Travel by train from London to Swansea and then on a direct Swansea-Cork ferry. First, check sailing dates and times with Swansea-Cork Ferries, at www.swanseacorkferries.com. As of 2006, sailings won't operate in deep winter but will resume in March. Once you know the sailing times, you can check train times from your local station to Swansea with www.thetrainline.com. Allow at least 3 hours to transfer which includes a 2 hour check in allowance, between train and ship at Swansea. A bus is provided from Swansea station to the docks, included in the price of all combined train+ferry tickets. The ferry arrives at Cork's Ringaskiddy ferry terminal, 12 miles from Cork. Buses link Ringaskiddy with Cork city centre, included in the fare if you buy a ticket to Cork City, but not included if you only buy a ticket to Cork Ringaskiddy.

Swansea to Cork Ferries 'Superferry' is one of the more elderly ships serving the UK, but is still comfortable. When the ship sails into Cork Harbour, make sure you're on deck - she sails between the headlands at the harbour entrance where the trans-Atlantic liners, including the Titanic, dropped anchor to pick up passengers from Cobh (called Queenstown before 1920), then passes right by Cobh seafront on the way to the ferry dock at Cork Ringaskiddy. The yellow 'Titanic Bar' is the old White Star Line shipping office, where the Titanic passengers boarded the tenders taking them out to the ship in June 1912. The low red building next along to the right of it is the old Cunard office where survivors (and victims) of the sinking of the Lusitania in 1915 were brought ashore.

There are inclusive fares available from ANY English, Scottish or Welsh railway station to ANY Irish railway station via this sea route. London to Cork Ringaskiddy from 70 to 87, London to Cork City from 73 to 93, Bristol to Cork City from 57 to 83 and Birmingham to Cork City 68 to 91.

Call the SailRail booking line on 08450 755 755 or in person at any UK railway station You can check out www.sailrail.co.uk for more information although you cannot book online.

Once you have bought your ticket, you can book cabins yourself, should you want one, direct with Swansea-Cork Ferries by calling 01792 456 116. Pullman seats are free, and there's no need to book these in advance.

London to other places in Ireland:

London to Limerick - You have two main choices:

From London to Dublin via Holyhead, then take an Irish Rail InterCity train from Dublin to Limerick. See the 'London to Dublin' section, then visit the Irish Rail website, www.irishrail.ie, to check train times from Dublin to Limerick. Then get a through ticket from any UK station to Limerick via this route - Limerick is 15 more oneway or 30 more return than the equivalent fare to Dun Laoghaire with Stena Line or Dublin Ferryport with Irish Ferries.

Or you can travel from London to Limerick by connecting train+ferry+train service via Fishguard and Rosslare. See the London to Rosslare & Waterford section above for times. You can buy a through ticket from any UK station to Limerick via this route.

London to Sligo, Galway, Kilkenny, Tralee - Train travel to these destinations from London, Birmingham or Manchester, would probably be via Holyhead to Dublin/Dun Laoghaire - see the 'London to Dublin' section above for train and ship times from London to Dublin. Then visit the Irish Rail website, www.irishrail.ie, to check train times from Dublin to Sligo, Kilkenny, Tralee or Galway. You can buy a through ticket from any UK station to Sligo, Galway or Tralee (or any station in Ireland) via this route - the fare to Sligo, Galway, Kilkenny or Tralee is 27 more than the equivalent fare to Dun Laoghaire with Stena Line or 25 more than the equivalent fare to Dublin Ferryport with Irish Ferries.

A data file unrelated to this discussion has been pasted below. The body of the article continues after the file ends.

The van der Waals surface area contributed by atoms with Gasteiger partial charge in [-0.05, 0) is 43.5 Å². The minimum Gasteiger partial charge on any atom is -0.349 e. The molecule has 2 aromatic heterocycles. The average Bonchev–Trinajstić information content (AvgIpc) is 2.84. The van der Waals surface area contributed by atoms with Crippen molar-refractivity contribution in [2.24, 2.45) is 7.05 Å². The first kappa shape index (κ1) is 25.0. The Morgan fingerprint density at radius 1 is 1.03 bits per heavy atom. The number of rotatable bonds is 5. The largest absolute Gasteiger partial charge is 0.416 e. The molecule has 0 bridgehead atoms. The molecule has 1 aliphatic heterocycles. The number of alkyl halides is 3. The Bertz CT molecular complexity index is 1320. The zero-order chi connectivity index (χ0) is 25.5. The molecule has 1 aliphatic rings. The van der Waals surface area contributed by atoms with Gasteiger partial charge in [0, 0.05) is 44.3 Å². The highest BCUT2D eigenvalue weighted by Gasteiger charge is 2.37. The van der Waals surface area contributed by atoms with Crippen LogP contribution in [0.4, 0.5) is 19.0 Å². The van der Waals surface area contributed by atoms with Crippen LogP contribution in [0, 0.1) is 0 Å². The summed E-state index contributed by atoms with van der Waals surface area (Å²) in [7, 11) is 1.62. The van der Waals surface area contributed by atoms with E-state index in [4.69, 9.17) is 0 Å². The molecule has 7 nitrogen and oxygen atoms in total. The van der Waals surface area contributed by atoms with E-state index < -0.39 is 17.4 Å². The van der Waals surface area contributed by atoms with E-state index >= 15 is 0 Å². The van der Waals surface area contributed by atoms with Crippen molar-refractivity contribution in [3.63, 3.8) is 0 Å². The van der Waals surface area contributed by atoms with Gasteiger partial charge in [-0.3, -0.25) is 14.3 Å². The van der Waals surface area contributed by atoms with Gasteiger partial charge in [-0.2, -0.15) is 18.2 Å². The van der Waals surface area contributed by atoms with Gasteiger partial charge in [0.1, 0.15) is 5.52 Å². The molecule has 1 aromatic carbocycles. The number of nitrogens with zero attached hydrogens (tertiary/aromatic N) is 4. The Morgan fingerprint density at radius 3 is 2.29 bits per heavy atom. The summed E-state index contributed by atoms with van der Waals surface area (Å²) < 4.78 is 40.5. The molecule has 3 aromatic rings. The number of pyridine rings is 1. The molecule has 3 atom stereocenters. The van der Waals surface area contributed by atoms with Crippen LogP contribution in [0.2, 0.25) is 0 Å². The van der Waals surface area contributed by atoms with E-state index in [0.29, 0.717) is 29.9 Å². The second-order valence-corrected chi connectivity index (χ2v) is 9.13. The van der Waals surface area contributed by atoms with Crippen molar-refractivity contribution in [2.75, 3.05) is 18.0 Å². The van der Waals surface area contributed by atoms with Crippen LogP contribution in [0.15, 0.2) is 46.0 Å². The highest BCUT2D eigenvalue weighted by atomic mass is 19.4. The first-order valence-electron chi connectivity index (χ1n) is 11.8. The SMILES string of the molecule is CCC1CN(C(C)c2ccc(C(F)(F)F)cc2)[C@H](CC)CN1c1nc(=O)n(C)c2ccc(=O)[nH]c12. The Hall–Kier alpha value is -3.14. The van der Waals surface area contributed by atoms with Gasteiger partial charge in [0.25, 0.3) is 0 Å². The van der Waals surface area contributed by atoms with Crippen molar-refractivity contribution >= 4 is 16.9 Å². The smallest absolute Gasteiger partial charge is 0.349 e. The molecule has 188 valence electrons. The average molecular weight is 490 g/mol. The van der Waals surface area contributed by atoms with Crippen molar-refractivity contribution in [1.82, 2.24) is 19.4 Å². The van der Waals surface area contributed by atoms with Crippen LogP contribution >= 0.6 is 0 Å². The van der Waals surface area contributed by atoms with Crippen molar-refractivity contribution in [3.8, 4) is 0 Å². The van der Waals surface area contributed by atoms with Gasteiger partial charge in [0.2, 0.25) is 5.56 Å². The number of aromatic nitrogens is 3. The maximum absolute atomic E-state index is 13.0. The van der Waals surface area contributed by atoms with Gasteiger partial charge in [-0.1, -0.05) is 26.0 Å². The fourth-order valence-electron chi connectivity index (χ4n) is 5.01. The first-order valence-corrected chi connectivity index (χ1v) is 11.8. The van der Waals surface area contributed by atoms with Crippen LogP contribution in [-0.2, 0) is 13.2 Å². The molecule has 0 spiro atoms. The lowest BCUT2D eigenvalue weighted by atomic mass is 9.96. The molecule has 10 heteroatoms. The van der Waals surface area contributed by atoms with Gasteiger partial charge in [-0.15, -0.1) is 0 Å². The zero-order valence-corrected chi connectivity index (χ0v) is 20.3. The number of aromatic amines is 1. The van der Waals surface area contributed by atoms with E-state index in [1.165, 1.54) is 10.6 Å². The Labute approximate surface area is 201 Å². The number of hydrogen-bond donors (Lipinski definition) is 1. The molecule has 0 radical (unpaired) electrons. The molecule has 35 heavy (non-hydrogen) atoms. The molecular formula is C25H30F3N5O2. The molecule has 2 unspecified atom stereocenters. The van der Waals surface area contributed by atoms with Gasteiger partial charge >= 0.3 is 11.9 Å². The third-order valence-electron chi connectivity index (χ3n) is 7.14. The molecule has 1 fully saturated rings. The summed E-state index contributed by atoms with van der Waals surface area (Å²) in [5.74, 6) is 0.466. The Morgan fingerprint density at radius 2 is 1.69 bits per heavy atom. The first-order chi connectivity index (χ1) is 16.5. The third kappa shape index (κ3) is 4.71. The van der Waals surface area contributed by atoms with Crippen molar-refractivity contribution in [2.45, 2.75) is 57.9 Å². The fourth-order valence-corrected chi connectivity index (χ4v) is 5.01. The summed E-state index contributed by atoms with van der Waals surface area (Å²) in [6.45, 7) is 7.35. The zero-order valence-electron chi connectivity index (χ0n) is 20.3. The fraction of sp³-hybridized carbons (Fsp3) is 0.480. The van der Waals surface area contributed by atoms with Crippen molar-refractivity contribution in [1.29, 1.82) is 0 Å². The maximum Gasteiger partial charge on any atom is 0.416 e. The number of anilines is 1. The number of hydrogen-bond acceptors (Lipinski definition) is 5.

Tickets are issued using one ferry operator for both inward and outward journeys - you cannot go out and back with different operators.

For a really interesting trip - get a map of Ireland out and remember you can book tickets to any Irish railway station - just choose which ferry crossing you want to take.

Train travel in Ireland

Train travel is a pleasant and relaxing way to get around Ireland. As you'd expect, most rail lines radiate out of Dublin. Trains run from Dublin (Heuston Station) to Limerick (2 hour 45 minutes), Cork (2 hour 40 minutes - change at Cork for Cobh), Sligo (3 hours), Killarney, Tralee, Galway (2 hours 45 minutes), Kilkenny, Waterford. Trains also link Dublin (Connelly Station) with Belfast, Dun Laoghaire, Bray, Wicklow, Wexford and Rosslare. Dublin to Belfast takes just 2 hours on the modern 'Enterprise' express trains.

For Irish train times & fares, see the Irish Railways website, www.irishrail.ie. Irish rail enquiries are on (in Ireland) 01 836 6222 or (calling from outside Ireland) 00 353 1 836 6222.

The Thomas Cook European Timetable

The Thomas Cook European timetable has train travel, bus and ferry times for every country in Europe, plus currency and climate information. It's essential for any independent traveller. It costs around 11.50 and is available from the 'Books on Rail Travel' section of this website.

Recommended guidebooks

Never travel by train, independently or in a group, without a good guidebook. The best guides are the the Lonely Planet or Rough Guide. Both guidebooks have the same excellent level of practical information and cultural and historical background. Again these are available from the 'Books on Rail Travel' section of this website.

Backpacker hostels

If you're on a very tight budget you may find a room or a bed in a dorm at a backpacker hostel. Take a look at www.hostelbookers.com.

Travel Insurance

Travel insurance isn't a luxury - it's a necessity. Ensure its included in your holiday budget. There are many providers these days so shop around to get the best deal but always make sure you have adequate cover and that it is underwritten by a reliable insurer. Sometimes an annual multi trip is cheaper than separate policies for each trip.

EU health card

UK citizens travelling in Europe should carry a European Health Insurance Card. This replaces the old E111 forms as from January 2006. The EHIC card is available free from www.ehic.org.uk and entitles you to free or reduced rate health care if you become ill or get injured in many European countries, under a reciprocal arrangement with the UK's NHS.

Last Updated ( Tuesday, 20 February 2007 )